Archive for August 12th, 2016


Closer By Circa
After returning to last year’s Fringe with a stripped back show ‘Close Up’ following huge success with more extravagant outings in previous years Circa return this year with an even more stripped back show than their stripped back one. The sense is that they have taken it all back to basics and simplicity but they have lost none of their verve or capacity to enthrall by doing so.
For those previously impressed by the sheer chutzpah and hyper-tense nature of their performances will not be disappointed whilst for those who are seeing this formidable troupe for the first time will be suitably impressed.
There is such fluidity in this show that it is hard to believe that the main point of reference is the human body and just what it is capable of at its physical peak. Ropes, trapezes and even what seems like a tower constructed of Ikea chairs are the minimal props which heighten the audience’s senses and create a palpable tension.
It is all brilliantly soundtracked with the likes of Nancy Sinatra’s ‘Bang Bang’ The Velvet Underground’s ‘Pale Blue Eyes’ and a chilled out, eerie version of ‘Killing Moon’ the Echo and the Bunnymen classic all providing an undercurrent of tranquility.
Beautiful sequence follows beautiful sequence and each one is as impressive as its predecessor and in its own way. There are none of the usual physical pyrotechnics usually associated with shows such as these and instead the performances hinge on skill and the amazing amount of trust the performers must enlist in each other.
A most impressive show which will quietly blow your mind!
Closer is at Underbelly George Square at 18.55 daily (not 15th or 23rd)


F*cking Men
Well the title more or less sums it up and if there is a hint of male nudity in there, well it doesn’t disappoint on that level either. Loosely based on La Ronde this production brought to the Fringe by King’s Head Theatre looks at the modern gay lifestyle as depicted by a choice of characters all of whom become inextricably linked and entangled through sexual activity; most of it extra curricular or illicit.
There are a variety of characters in this production from a playwright to rent boy to a couple who both have extra-marital affairs, there is the randy university student and there is the army boy who claims he is simply experimenting and can’t possibly be gay because he is ‘in the army’.
The play looks at how the couple in a relationship use this as an excuse to play around perpetuating the myth that being gay means that monogamy is an optional extra that no-one really adheres to. Meanwhile the rent boy is desperate for the security of a monogamous relationship and this is truly what he aspires to and desires.
Although there are a number of characters all the roles are taken by only three actors –Haydn Whiteside, Harper James and Richard de Lisle- who are the masters of quick scene and costume changes; even if in most cases the latter involves getting out of their clothes rather than into them.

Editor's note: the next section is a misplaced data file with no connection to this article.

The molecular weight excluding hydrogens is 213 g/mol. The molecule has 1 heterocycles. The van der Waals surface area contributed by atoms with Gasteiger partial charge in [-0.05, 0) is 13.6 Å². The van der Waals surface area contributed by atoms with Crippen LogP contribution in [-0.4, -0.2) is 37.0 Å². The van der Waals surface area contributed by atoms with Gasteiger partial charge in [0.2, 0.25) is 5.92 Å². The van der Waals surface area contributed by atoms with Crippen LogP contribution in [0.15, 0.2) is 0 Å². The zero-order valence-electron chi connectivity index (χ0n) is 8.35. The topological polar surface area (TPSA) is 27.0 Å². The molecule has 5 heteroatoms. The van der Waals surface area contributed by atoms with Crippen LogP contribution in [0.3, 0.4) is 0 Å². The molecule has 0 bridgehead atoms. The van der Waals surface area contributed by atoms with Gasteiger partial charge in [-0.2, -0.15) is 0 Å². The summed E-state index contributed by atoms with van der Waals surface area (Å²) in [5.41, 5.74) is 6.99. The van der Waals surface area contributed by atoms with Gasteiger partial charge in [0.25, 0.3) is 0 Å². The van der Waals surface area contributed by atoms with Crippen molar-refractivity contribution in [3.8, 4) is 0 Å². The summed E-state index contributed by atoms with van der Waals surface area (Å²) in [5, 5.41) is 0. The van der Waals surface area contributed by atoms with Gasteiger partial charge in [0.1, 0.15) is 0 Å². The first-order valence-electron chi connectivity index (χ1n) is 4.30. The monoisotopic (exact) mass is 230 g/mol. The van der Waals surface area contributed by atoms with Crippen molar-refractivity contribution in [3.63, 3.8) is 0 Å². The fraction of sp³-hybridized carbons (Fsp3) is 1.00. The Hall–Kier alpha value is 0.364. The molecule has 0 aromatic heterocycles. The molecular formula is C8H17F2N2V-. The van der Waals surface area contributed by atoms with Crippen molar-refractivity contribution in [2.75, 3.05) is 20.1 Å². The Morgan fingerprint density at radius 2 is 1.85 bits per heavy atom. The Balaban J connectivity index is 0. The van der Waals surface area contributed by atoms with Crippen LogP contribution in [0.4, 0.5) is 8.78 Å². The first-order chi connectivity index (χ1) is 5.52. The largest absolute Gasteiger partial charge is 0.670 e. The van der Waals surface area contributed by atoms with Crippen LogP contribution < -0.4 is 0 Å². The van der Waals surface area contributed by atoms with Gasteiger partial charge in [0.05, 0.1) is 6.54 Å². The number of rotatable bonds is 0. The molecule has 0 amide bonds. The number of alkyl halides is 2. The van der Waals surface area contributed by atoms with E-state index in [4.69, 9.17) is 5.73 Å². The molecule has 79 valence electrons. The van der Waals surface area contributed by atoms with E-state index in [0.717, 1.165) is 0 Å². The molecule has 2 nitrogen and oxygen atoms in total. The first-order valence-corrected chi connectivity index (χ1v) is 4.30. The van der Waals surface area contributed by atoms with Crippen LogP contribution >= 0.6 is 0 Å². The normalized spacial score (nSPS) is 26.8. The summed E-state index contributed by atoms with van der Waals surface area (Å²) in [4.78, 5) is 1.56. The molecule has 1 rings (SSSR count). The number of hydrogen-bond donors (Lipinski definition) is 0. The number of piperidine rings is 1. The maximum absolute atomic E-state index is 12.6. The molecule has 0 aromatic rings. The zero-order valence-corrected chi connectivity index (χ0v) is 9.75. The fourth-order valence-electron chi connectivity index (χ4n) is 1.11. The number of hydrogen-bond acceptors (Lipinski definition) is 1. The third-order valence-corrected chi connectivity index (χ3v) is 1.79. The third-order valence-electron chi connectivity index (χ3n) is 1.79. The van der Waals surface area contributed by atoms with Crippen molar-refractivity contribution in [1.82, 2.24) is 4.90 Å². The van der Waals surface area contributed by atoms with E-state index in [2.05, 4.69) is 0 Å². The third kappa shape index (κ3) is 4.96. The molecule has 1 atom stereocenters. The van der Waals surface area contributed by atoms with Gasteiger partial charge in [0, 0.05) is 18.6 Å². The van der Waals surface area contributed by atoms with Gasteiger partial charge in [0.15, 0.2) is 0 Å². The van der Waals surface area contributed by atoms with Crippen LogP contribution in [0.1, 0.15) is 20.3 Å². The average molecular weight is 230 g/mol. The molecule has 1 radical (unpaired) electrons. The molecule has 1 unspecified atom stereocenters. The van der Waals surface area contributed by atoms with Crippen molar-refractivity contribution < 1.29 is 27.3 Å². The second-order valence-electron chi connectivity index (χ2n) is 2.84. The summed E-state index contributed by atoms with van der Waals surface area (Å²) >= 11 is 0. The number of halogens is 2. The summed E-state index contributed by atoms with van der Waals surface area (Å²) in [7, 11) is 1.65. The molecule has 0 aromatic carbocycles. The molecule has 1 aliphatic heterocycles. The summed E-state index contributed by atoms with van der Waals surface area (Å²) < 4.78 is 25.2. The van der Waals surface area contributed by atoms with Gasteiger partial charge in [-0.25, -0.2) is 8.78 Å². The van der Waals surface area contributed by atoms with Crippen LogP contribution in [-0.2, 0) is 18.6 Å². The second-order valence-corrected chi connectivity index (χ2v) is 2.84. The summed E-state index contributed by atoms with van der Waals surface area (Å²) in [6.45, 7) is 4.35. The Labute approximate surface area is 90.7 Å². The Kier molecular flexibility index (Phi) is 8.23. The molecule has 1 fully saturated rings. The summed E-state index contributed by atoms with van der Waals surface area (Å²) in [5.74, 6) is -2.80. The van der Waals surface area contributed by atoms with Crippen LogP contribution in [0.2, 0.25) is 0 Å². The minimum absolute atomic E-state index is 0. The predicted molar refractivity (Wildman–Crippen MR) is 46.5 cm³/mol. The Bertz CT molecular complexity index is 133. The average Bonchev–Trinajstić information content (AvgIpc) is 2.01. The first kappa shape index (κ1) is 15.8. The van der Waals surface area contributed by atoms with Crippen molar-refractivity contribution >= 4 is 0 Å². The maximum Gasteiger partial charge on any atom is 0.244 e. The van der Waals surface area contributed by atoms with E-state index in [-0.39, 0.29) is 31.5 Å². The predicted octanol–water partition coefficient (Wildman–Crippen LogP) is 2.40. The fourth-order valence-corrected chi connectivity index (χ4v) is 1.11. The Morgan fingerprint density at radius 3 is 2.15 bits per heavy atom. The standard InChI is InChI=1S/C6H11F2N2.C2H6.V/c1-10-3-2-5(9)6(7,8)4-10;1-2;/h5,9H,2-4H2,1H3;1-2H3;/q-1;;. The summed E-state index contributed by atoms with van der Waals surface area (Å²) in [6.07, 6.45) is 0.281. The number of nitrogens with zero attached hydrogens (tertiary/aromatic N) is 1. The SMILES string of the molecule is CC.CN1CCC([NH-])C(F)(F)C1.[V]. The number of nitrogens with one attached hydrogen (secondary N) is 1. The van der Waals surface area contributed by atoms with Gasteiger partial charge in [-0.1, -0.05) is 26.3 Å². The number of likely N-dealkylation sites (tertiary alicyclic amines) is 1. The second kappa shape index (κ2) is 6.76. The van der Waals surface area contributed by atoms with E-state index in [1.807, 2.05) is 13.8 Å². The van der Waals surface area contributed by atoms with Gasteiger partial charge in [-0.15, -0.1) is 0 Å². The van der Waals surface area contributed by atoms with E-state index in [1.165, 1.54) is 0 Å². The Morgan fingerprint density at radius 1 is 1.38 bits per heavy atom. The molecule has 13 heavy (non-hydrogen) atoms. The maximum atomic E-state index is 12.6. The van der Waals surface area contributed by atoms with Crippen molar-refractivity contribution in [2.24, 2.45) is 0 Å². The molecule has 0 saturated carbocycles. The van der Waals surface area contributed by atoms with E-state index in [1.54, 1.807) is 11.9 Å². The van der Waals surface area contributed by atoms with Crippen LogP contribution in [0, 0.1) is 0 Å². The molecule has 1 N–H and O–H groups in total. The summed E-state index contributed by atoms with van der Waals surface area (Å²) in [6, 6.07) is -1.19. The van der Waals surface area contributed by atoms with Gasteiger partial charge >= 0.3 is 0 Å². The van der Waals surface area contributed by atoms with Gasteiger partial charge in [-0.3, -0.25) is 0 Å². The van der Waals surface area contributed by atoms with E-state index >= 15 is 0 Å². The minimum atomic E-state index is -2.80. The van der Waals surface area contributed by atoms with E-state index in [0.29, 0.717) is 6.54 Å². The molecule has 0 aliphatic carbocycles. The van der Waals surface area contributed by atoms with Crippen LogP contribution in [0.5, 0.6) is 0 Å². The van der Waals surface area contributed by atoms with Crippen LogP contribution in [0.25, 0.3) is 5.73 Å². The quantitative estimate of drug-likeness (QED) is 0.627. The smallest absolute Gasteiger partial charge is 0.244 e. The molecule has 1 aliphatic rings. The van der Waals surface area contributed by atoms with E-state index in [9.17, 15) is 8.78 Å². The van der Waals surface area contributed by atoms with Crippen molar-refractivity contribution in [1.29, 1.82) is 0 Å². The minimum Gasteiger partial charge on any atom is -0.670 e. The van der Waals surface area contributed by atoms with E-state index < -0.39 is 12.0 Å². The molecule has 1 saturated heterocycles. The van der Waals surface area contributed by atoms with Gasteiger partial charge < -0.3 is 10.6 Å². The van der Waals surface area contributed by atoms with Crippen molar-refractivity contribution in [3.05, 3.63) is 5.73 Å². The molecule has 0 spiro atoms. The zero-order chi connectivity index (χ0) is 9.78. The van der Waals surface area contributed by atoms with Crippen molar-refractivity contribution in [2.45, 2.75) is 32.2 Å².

The performances are accomplished and the pacing of the play is perfect for the subject matter. Each scene is prefaced by a snippet of dialogue which reappears within context during the scene which follows but although many questions are raised the conclusion is rather non-committal and none of the questions addressed in a way which provides any answers other than the main currency between gay men is still that of sex. Whilst there is a grain of truth in this I am not sure that it is a wholly accurate portrayal.
Despite this it is a worthwhile show which at least takes on the controversial issue of promiscuity for promiscuity’s sake and although much of the nudity was gratuitous it was very easy on the eye.
F*cking Men is on at Assembly George Square until August 29th at 15.55


We are all guilty of applying labels to people, things and even relationships whether we realise it or not. It is way of making distinctions and labels define who we are and what we do. Not all labels have positive effects though and this thoroughly astute and engaging show by Joe Sellman-Leava questions why we and how we label and the effects our way of looking at the world.
Early on in the performance Joe runs us through his early personal history, his family background, his upbringing and explains how he never really thought about where he came from until he attended University and a friend asked him where he came from. After explaining his background it became clear that this sis not what she meant and that what she was really enquiring about was the colour of his skin.
Explaining that his father’s family originated from India he found it strange that he had to explain himself in this way but realised that it was probably nothing compared to what his father probably had to go through. It transpires that originally the family name was Patel but his father changed it when he realised it was a hindrance when trying to attain work.
Aside from this obvious racism which has been a long-standing feature in his life Sellman-Leava shows us through a humorous Tinder exchange and extremely persuasive rhetoric how these attitudes still persist.
Despite the fact it deals with serious topics and issues which affect some more than others Labels is a thoroughly entertaining show captivating its audience from the outset. Sellman-Leava is a totally charismatic and engaging performer who has no problems gaining the audience’s attention-his smooth tones go some way to making what he says even more listenable than it already is and giving his argument a persuasive edge- and keeping it throughout the one hour duration.
Definitely thought provoking and intriguing, Labels is a show up there with the best of this year’s Fringe; definitely one worth making an effort for.
Labels is on at Pleasance Courtyard until 29th August (not 16th) at 2.15 daily